China may be the only ancient culture that survived the spread of Islam and Christianity and managed to keep its unique identity. The following passage comes from My Splendid Concubine, my first published novel was historical fiction based on a real life story and it earned fifteen literary awards. In the novel, Guan-jiah is Robert Hart’s servant.
– the following scene is from CH-4 of My Splendid Concubine –
“Guan-jiah,” Robert said, “before I came to China I read The Travels of Marco Polo. Do you know who he was?”
“No, Master,” Guan-jiah replied.
“He came to China from Europe more than six hundred years ago and served Kublai Khan during the Yuan Dynasty. Polo wrote that Hangzhou was the finest and noblest city in the world.”
“Hangzhou was the capital of the Southern Sung Dynasty, Master,” Guan-jiah said. “I’ve heard it is beautiful. Sung philosophy says that we have the power in our minds to overcome our emotions.”
“Marco Polo believed it was God’s will that he came back from China so others in the West might know what he’d seen.” Robert turned to his servant, who was the last in line. “Do you believe in this Sung philosophy, Guan-jiah?”
“The Sung said that if you know yourself and others, you would be able to adjust to the most unfavorable circumstances and prevail over them.”
“That’s admirable, Guan-jiah. You never mentioned you were a scholar. If the Sung Dynasty was that wise, I want to see Hangzhou one day.”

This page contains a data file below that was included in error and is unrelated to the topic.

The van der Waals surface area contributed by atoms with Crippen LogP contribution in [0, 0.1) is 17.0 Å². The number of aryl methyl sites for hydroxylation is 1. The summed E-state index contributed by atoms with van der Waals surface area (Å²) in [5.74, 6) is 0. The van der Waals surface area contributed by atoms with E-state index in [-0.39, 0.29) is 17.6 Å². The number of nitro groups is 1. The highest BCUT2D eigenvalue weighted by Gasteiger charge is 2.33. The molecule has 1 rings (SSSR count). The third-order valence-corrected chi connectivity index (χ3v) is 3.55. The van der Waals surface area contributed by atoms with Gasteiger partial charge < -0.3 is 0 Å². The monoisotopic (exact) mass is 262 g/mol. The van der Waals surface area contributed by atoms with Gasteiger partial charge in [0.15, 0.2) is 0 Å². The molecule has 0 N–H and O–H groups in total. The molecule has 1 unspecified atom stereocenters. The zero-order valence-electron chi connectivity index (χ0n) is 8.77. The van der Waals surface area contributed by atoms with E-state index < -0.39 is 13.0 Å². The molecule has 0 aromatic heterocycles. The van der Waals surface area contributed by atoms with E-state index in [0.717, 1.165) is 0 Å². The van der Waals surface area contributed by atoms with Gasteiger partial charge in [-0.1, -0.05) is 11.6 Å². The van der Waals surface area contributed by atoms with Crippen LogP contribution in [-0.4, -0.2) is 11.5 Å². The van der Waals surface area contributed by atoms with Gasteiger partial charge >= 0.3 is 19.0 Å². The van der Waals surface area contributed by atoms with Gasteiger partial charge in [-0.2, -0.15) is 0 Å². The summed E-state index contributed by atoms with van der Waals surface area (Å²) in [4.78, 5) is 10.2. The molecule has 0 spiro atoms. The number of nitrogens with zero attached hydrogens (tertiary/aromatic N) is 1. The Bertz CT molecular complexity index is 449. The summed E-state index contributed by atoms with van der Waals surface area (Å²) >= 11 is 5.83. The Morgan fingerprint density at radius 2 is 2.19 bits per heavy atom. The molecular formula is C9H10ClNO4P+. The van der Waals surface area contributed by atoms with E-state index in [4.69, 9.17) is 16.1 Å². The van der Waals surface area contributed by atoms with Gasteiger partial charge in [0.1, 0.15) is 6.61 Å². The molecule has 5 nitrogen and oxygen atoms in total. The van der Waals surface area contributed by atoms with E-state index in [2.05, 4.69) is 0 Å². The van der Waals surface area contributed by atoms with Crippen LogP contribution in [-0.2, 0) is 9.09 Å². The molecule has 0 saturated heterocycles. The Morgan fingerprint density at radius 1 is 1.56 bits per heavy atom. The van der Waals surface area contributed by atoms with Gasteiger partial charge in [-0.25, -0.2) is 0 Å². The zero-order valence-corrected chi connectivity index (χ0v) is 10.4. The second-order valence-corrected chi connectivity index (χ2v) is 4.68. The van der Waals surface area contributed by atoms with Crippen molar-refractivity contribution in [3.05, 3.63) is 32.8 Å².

“I am no scholar, Master, but I must believe in the Sung philosophy to survive. I have read and contemplated much literature. However, I am like a peasant and have never mastered calligraphy. It is a skill that has eluded me.”
“How old were you when you studied this philosophy?”
“I was eleven, Master, two years after I was sent to Peking.”
The 3 teachings of Taoism, Buddhism, and Confucianism have been the backbone of Chinese culture since the bronze age, and are still intertwined strongly with today’s China. They are different interpretations to China’s core philosophies of life. Over time, different dynasties favored different ideas, if only to define themselves against their predecessor. Ultimately though, it’s all about the philosophy of combining spirituality with the reality of everyday life.
Discover The Return of Confucious
Subscribe to my newsletter to hear about new releases and get a free copy of my award-winning, historical fiction short story “A Night at the Well of Purity”.